St. Nicholas Day Worship
Ideas from Churches—
On the Sunday closest to December 6th, four special things happen.
- Choral Evensong and Eucharist with special music and anthems.
- Three children tell the story of St. Nicholas in the place of a sermon.
- Children’s Ingathering for the Needy: in preparation for a “possible” visit from St. Nicholas, the children (with help from their families) gather food and toys for the needy, and bring them to church that night.
- A Visit from Bishop Nicholas: during the service, a member of our congregation who knows a lot of Arabic and enough [Greek] to “fake it” appears at the doors dressed in mitre, chasuble, and crozier. He listens to the children’s stories, answers questions (in faux [Greek], “translated” by the Vicar), gives out “gold” (chocolate) coins to all, and takes our ingathered offerings to distribute to the needy.
Many Eastern Orthodox churches have services on the evening of 5 December that feature “visits from Saint Nicholas.” He appears dressed as a bishop, not Santa. The faithful leave their shoes outside the church door, and find in them afterwards gold coins (actually chocolate wrapped in gold foil) representing the gold dowries of the three daughters.
On the Sunday closest to St. Nicholas Day, during the sermon a loud knock comes on the door. It is St. Nicholas, using his crozier to announce his presence. He comes in and tells a story about himself. After church children find their shoes, that had been left in the narthex, filled with oranges and coins.
—St. Andrews’ Episcopal Church, Lewisburg, Pennsylvania
Following the sermon, in the spirit of St. Nicholas, the people have five minutes to fill in a Christmas card for an individual at Eloy [immigrant] Detention Center. To participate, write a short note on the card, sign your name, if you’d like, and include Grace St. Paul’s return address on the envelope [address given]. Time is given after the sermon to fill in the card. Cards are placed in the basket at the back of the church when leaving.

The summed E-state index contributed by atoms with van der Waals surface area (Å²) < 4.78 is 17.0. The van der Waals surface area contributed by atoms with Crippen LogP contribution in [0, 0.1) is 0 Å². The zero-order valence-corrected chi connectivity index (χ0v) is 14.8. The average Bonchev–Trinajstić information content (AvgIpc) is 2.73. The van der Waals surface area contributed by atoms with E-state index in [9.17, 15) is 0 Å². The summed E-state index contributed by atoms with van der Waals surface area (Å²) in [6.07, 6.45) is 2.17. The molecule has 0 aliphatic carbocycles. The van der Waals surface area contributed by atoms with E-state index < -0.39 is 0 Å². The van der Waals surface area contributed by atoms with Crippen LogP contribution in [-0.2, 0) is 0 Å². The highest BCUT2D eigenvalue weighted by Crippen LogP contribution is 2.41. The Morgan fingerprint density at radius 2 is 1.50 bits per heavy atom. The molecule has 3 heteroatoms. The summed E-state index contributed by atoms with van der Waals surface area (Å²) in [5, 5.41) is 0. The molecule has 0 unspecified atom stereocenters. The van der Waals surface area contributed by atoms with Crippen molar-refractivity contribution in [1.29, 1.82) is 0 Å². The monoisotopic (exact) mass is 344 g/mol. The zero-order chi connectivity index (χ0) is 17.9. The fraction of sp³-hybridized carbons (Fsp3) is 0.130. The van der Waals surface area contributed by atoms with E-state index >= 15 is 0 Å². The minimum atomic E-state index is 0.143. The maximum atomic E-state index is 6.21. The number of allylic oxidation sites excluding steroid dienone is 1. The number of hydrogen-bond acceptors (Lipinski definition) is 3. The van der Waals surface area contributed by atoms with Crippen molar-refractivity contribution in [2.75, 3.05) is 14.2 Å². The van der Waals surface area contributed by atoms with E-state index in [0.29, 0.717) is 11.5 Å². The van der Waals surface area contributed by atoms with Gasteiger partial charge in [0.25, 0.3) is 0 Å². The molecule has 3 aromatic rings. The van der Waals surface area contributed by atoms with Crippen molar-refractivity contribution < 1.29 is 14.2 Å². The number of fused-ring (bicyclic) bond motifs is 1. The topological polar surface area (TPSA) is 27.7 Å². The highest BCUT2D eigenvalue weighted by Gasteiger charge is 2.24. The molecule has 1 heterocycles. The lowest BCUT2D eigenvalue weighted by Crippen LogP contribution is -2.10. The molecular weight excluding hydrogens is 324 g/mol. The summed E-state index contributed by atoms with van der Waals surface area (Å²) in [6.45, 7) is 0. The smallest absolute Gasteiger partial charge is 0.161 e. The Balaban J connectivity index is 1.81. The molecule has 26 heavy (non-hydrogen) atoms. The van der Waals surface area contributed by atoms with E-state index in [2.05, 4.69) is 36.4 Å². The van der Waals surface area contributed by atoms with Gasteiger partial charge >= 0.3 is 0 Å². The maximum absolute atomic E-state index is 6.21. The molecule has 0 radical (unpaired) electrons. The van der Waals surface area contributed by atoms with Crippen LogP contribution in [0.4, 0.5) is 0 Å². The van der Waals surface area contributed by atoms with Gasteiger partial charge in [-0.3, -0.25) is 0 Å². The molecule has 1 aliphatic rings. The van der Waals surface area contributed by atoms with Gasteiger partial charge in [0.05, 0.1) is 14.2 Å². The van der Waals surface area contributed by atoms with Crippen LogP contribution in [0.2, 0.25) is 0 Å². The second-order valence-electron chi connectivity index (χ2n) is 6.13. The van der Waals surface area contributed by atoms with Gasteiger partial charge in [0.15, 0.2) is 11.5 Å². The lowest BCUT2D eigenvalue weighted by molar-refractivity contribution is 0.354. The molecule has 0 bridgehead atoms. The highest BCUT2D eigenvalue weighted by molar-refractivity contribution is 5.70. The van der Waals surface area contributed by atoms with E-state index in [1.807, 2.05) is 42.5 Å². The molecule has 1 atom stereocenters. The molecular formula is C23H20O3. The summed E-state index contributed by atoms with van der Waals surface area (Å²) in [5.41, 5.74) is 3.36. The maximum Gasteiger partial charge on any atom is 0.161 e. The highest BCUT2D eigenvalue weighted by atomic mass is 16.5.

—Grace St. Paul’s Episcopal Church, Tucson, Arizona
During the Sunday closest to the 6th (usually following) during the children’s message in worship, I’ve talked with the children about St. Nicholas and his relationship to the one they know as Santa Claus. Then I put on the clothes and character (as I’ve come to understand him through conversation, reading, etc.) of Nicholas. Then I tell the story of St. Nicholas and the three young women in danger of being sold into slavery whom Nicholas secretly rescues by providing the necessary gold (coins). I then give gold coins (chocolate) to the children, and, later, the congregation. Sometimes I stay in costume and character to preach on the lectionary texts of the day.
—The Rev. Daniel Carlson, The Reformed Churches of Thompson’s Lake & Knox, New York
St. Nicholas Parish Church, Chiswick, has a special Mass at 8 pm every year on 6th December to celebrate St. Nicholas on St. Nicholas Day. A member of the congregation dressed as St. Nicholas proceeds down the church after Mass and gives gold-covered chocolate Euros to the children. They are received eagerly and devoured rapidly.
—St. Nicholas Parish Church, Chiswick, on the banks of the Thames, UK
On the Sunday closest to St. Nicholas Day, the children attending the liturgy are invited to leave a shoe in the Narthex right before the sermon is delivered. There is then usually a children’s lesson about Nicholas. After the liturgy, the kids go to recover their shoes and find a treat—usually gold-wrapped chocolate coins.
—Phinney Ridge Lutheran Church, Seattle, Washington
The Sunday before celebrating the Feast of St. Nicholas children are asked to leave a shoe at the altar. The next Sunday the shoes are filled with small treats, gifts and bookmarks provided by parish members and ministry groups. This is one way to involve children in Advent liturgy.
—St. Paul Roman Catholic Church, Allentown, Pennsylvania
On Sunday St. Nicholas Day, children give gifts of oranges to congregants as they leave the altar after receiving the Sacrament of Holy Communion before returning to their seats. The oranges are a a reminder to center our lives and ministry on the generosity of God, thanking God for all God’s blessings, and caring for one another, shaping us all into witnesses to the generous love of God.
—The General Theological Seminary, New York, New York
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Articles for Churches
Ideas for parish celebration, children’s sermons, and an adult discussion guide